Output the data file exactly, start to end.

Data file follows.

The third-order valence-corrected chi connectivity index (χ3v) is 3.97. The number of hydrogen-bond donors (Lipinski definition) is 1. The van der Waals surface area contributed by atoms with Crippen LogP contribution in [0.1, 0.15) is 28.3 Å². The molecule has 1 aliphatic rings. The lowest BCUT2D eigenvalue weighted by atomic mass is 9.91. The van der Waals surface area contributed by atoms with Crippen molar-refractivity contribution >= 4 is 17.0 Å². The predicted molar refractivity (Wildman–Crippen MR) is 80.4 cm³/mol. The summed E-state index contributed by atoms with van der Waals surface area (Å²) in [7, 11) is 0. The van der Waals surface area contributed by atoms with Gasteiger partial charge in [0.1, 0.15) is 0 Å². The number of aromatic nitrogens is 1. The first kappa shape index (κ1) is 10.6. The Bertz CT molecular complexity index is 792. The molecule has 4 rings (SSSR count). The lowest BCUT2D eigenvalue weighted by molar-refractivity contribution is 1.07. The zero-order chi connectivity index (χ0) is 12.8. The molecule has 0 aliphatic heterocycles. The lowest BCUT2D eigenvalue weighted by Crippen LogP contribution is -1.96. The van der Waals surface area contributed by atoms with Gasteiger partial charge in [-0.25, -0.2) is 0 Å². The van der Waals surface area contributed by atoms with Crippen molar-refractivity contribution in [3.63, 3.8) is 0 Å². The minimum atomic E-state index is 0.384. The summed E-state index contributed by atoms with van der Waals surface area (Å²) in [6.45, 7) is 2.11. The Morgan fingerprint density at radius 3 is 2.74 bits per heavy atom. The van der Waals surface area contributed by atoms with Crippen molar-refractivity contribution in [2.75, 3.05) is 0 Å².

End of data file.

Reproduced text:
The third-order valence-corrected chi connectivity index (χ3v) is 3.97. The number of hydrogen-bond donors (Lipinski definition) is 1. The van der Waals surface area contributed by atoms with Crippen LogP contribution in [0.1, 0.15) is 28.3 Å². The molecule has 1 aliphatic rings. The lowest BCUT2D eigenvalue weighted by atomic mass is 9.91. The van der Waals surface area contributed by atoms with Crippen molar-refractivity contribution >= 4 is 17.0 Å². The predicted molar refractivity (Wildman–Crippen MR) is 80.4 cm³/mol. The summed E-state index contributed by atoms with van der Waals surface area (Å²) in [7, 11) is 0. The van der Waals surface area contributed by atoms with Gasteiger partial charge in [0.1, 0.15) is 0 Å². The number of aromatic nitrogens is 1. The first kappa shape index (κ1) is 10.6. The Bertz CT molecular complexity index is 792. The molecule has 4 rings (SSSR count). The lowest BCUT2D eigenvalue weighted by molar-refractivity contribution is 1.07. The zero-order chi connectivity index (χ0) is 12.8. The molecule has 0 aliphatic heterocycles. The lowest BCUT2D eigenvalue weighted by Crippen LogP contribution is -1.96. The van der Waals surface area contributed by atoms with Gasteiger partial charge in [-0.25, -0.2) is 0 Å². The van der Waals surface area contributed by atoms with Crippen molar-refractivity contribution in [3.63, 3.8) is 0 Å². The minimum atomic E-state index is 0.384. The summed E-state index contributed by atoms with van der Waals surface area (Å²) in [6.45, 7) is 2.11. The Morgan fingerprint density at radius 3 is 2.74 bits per heavy atom. The van der Waals surface area contributed by atoms with Crippen molar-refractivity contribution in [2.75, 3.05) is 0 Å².